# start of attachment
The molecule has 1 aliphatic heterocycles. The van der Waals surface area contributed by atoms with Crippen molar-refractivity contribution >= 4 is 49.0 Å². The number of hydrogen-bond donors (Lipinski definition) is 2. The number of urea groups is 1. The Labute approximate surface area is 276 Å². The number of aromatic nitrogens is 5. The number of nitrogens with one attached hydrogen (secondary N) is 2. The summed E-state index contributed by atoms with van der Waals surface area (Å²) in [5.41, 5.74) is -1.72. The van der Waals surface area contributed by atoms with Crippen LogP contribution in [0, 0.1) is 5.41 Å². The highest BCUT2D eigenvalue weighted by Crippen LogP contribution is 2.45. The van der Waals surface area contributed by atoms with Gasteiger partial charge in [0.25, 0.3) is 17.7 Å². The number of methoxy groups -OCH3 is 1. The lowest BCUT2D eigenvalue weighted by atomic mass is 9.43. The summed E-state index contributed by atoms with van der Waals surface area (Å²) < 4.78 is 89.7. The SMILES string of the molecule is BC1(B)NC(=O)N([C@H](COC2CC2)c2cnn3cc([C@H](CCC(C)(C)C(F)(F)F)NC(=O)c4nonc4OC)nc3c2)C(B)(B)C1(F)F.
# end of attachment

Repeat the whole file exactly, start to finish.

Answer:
The molecule has 1 aliphatic heterocycles. The van der Waals surface area contributed by atoms with Crippen molar-refractivity contribution >= 4 is 49.0 Å². The number of hydrogen-bond donors (Lipinski definition) is 2. The number of urea groups is 1. The Labute approximate surface area is 276 Å². The number of aromatic nitrogens is 5. The number of nitrogens with one attached hydrogen (secondary N) is 2. The summed E-state index contributed by atoms with van der Waals surface area (Å²) in [5.41, 5.74) is -1.72. The van der Waals surface area contributed by atoms with Crippen LogP contribution in [0, 0.1) is 5.41 Å². The highest BCUT2D eigenvalue weighted by Crippen LogP contribution is 2.45. The van der Waals surface area contributed by atoms with Gasteiger partial charge in [0.25, 0.3) is 17.7 Å². The number of methoxy groups -OCH3 is 1. The lowest BCUT2D eigenvalue weighted by atomic mass is 9.43. The summed E-state index contributed by atoms with van der Waals surface area (Å²) < 4.78 is 89.7. The SMILES string of the molecule is BC1(B)NC(=O)N([C@H](COC2CC2)c2cnn3cc([C@H](CCC(C)(C)C(F)(F)F)NC(=O)c4nonc4OC)nc3c2)C(B)(B)C1(F)F.